NGF treatment promotes development of basal forebrain tissue grafts in the anterior chamber of the eye

M. Eriksdotter-Nilsson, S. Skirboll, T. Ebendal, L. Hersh, J. Grassi, J. Massoulié, L. Olson

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34 Scopus citations


The effects of nerve growth factor (NGF) on developing central cholinergic neurons were studied using intraocular grafts of rat fetal (E17) basal forebrain tissue. Prior to grafting, grafts were incubated in NGF or saline. Transplants were allowed to mature for six weeks, receiving weekly intraocular injections of NGF or saline. Measurements of NGF levels in oculo after one single injection showed that NGF slowly decreases in the anterior chamber fluid, and after one week, low but significant levels were still present in the eye. Following pretreatment with diisopropylfluorophosphate (DFP), the cholinergic neurons in the grafts were analyzed using three morphological markers: antibodies to cholineacetyltransferase (ChAT), antibodies to acetylcholinesterase (AChE Ab) and acetylcholinesterase histochemistry (AChE). The transplants grew well and became vascularized within the first week. The growth of the NGF-treated basal forebrain grafts was significantly enhanced as compared to the growth of the saline-treated grafts evaluated with repeated stereomicroscopical observations directly through the cornea of the etheranaesthetized hosts. The NGF-treated grafts contained almost twice as many cholinergic neurons seen with all the cholinergic markers used, as the salinetreated grafts. However, there was no difference in cholinergic cell density between the two groups. The morphology and size of an individual cholinergic neuron was similar in the two groups. The fiber density as evaluated with AChE-immunohistochemistry did not change after NGF-treatment. The DFP-treatment did not seem to affect the AChE-immunoreactivity since an extensive fiber network was found, whereas almost no fibers were seen using conventional AChE histochemistry. We have demonstrated that in oculo transplantation of basal forebrain is a useful model for examining in vivo effects of NGF on central cholinergic function. The marked volume increase of NGF-treated grafts and the unchanged density of cholinergic cells and terminals suggests, that NGF increases the survival of not only developing cholinergic neurons, but possibly other non-cholinergic neurons and non-neuronal cells as well. These results support the notion that NGF acts as a neurotrophic factor on cholinergic and possibly non-cholinergic cells in the central nervous system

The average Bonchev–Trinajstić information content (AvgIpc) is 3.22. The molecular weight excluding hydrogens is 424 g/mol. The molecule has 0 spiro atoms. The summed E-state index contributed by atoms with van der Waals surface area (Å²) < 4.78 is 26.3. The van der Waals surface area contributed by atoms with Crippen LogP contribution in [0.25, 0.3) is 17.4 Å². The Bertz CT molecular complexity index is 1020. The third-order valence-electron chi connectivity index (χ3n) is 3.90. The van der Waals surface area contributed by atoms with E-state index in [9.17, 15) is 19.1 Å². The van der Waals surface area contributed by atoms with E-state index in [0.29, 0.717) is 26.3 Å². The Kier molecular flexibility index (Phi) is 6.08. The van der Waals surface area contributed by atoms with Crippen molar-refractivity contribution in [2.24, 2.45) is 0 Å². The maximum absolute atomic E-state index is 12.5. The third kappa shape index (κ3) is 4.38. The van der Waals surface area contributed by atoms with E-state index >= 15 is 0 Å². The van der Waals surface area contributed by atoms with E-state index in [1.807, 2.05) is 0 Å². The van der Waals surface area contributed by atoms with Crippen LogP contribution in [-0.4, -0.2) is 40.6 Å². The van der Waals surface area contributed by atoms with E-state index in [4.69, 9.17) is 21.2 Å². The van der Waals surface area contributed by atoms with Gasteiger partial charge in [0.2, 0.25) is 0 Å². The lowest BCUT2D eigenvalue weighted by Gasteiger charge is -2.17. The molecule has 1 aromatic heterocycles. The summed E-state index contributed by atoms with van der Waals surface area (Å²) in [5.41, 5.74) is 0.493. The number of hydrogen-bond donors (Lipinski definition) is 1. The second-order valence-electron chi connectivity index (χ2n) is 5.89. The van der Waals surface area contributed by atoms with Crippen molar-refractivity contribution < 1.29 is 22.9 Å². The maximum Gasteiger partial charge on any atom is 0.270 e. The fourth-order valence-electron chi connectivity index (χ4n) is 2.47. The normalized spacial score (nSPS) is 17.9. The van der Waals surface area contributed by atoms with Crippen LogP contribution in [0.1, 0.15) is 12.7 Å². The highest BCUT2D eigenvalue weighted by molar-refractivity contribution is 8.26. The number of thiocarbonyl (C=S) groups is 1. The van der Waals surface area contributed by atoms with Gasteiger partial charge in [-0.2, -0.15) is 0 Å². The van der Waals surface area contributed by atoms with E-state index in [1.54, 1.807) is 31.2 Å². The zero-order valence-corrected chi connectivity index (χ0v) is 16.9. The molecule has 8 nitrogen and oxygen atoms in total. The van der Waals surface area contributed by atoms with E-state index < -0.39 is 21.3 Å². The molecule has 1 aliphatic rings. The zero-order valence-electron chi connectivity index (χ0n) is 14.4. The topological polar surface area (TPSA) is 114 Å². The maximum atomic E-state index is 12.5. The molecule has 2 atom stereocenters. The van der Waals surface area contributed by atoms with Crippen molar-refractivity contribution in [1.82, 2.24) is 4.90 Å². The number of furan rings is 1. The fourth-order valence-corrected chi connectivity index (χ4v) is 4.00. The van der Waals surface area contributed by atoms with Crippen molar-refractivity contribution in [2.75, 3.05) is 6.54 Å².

Original languageEnglish
Pages (from-to)89-98
Number of pages10
JournalExperimental Brain Research
Issue number1
StatePublished - Jan 1989


  • Acetylcholinesterase antibodies
  • Acetylcholinesterase histochemistry
  • Basal forebrain
  • Choline acetyltransferase
  • Intraocular graft
  • NGF
  • Septum

ASJC Scopus subject areas

  • Neuroscience (all)


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